What the Senate health-care deal would mean for consumers
Thursday, December 10, 2009
While confusion reigned on Capitol Hill on Wednesday over the prospects and details of a Senate deal to replace a government-run insurance plan with other measures, it is not too soon to ask what the proposal would mean for regular people.
The short answer -- subject to Senate revisions -- is that those without employer-provided insurance would have more options for buying coverage, but if they are younger than 55, their money would go to a private insurer, no matter what. Rates would be more competitive than what they are offered now, but possibly less so than under a "public option." And if they are between 55 and 64, they might be able to buy into Medicare early, though at what prices remains to be seen.
The new deal would leave the fundamental structure of reform in place -- both the Senate and the House have always envisioned expanding coverage by creating a new marketplace, or "exchange," where people without employer-based insurance and employees of small businesses could buy coverage with the help of income-based subsidies.
The Senate and House bills had included a government-run plan as a choice on that new marketplace. The thinking was that it would reduce the cost of coverage across the board -- and the cost of the government subsidies needed to make insurance affordable -- by forgoing profits, reimbursing doctors and hospitals at lower rates, and exerting competitive pressure on other insurers. But insurers and providers are opposed to an aggressive public option, and to win support Democrats softened it, which meant it held less potential to contain costs and probably would be taken up by fewer people.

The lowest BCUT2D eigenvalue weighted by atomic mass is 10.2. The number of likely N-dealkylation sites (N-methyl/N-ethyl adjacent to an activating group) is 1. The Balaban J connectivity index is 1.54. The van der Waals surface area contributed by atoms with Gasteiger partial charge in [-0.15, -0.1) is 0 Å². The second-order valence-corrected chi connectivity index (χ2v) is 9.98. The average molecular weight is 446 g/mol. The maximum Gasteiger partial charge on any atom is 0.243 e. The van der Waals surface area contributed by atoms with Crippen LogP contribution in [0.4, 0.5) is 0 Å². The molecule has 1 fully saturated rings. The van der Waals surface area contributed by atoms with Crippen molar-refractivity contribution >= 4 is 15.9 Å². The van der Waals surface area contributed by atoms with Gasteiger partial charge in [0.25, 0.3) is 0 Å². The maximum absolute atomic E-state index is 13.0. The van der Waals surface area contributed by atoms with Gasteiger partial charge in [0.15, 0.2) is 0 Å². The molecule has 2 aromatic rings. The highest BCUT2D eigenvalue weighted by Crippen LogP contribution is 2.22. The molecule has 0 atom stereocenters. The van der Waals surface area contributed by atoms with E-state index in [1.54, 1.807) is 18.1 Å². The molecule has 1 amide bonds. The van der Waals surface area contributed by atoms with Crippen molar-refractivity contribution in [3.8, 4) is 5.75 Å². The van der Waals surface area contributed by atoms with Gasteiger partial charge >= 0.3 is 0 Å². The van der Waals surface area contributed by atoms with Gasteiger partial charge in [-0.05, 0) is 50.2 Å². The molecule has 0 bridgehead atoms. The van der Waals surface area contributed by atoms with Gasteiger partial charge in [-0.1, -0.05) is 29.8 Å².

That brought the Senate to this deal. Instead of a public option, it would offer people the choice of two national, nonprofit plans that would be run by private insurers but selected and overseen by the Office of Personnel Management, the federal agency that manages the Federal Employees Health Benefits Program.
The advantage of such plans, proponents say, is that they would be national in scope, which ideally would give them leverage with providers in setting payment rates, particularly if the OPM was forceful in seeking competitive rates from insurers.
The Senate bill always sought to have people choose plans from separate state-based exchanges, and skeptics worried that many states would offer poor oversight. Laying two national plans over those state-based marketplaces is designed to guarantee some well-regulated options for consumers everywhere.
"It's good to have the federal government in there negotiating with plans because of the possibility that states will do a very bad job of regulating insurers and managing insurers," said Paul Starr, a Princeton professor of public affairs. "This is a very important protection against poor implementation by states."